• The security receipt is limiting, declaring, creating, assigning, and extinguishing any title, right, or interest in immovable property.

Notable Verdict

Mardia Chemicals Ltd. v. ICICI Bank :

In this case, the Supreme Court of India stated the SARFAESI Act to be constitutionally valid. The Court said that a borrower may make an appeal against the lender in the DRT, without having to deposit 75% of the sum of the debt. If the tribunal does not stay the order, the lender may sell the assets. After this law was passed on 27 November 2002, ICICI Bank took possession of the Mardia Chemical plant in Vatva, Ahmedabad district, Gujarat. ICICI Bank was owed Rs. 300 crores, in all it owed Rs. 1,450 crores to 20 lenders.


An Asset Reconstruction Company are specialized financial institution that buys the NPAs or bad assets from banks and financial institutions so that the latter can clean up their balance sheets. Or in other words, ARCs are in the business of buying bad loans from banks. It can be done by either proper management of the borrower’s business, by taking over its business or by making the sale of a part or whole of the business, or by the rescheduling of payment of debts that is payable by the borrower according to the provisions of this Act. Several steps were taken by the RBI and the government to bring life into the asset reconstruction activities. In one such step, the Government raised FDI in the sector to 100%. Similarly, the ARCs may get a vital role in asset restructuring under the new Insolvency and Bankruptcy Code. In 2016, the RBI has amended the SARFAESI Act to give make the ARCs more efficient.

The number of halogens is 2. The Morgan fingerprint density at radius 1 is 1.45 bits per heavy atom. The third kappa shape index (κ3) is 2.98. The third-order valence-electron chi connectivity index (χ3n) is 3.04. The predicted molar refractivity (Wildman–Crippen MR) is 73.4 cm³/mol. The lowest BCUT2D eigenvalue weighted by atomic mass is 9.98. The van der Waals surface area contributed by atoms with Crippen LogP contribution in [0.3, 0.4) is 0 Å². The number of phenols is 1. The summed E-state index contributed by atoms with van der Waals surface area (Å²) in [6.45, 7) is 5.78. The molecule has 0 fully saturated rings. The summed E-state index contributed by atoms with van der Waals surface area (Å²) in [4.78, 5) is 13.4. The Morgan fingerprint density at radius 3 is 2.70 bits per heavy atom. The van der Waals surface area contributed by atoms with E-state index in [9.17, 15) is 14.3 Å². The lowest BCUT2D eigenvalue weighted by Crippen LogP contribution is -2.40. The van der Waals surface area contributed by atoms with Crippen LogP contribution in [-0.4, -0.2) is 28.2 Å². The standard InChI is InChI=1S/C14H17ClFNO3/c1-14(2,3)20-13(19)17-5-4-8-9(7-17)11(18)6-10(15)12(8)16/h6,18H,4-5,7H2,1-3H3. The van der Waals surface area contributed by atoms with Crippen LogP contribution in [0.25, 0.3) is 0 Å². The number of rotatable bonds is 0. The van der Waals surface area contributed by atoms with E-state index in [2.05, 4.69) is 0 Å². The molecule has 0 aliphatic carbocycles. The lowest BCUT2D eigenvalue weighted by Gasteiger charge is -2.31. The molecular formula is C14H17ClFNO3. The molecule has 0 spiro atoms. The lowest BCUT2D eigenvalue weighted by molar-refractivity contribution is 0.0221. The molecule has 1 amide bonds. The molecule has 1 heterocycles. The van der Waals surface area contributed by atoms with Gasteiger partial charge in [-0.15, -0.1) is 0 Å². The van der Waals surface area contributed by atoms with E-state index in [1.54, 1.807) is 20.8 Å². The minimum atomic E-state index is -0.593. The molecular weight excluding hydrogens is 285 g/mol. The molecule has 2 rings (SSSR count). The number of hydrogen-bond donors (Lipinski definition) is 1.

Asset vs M on 8 September, 2011 ( (full document)

ICICI Bank Takes over Mardia Chemicals Unit under NPA Act ( Chem Files Rs 5,600 Crore Suit Against Icici Bank | Business Standard News (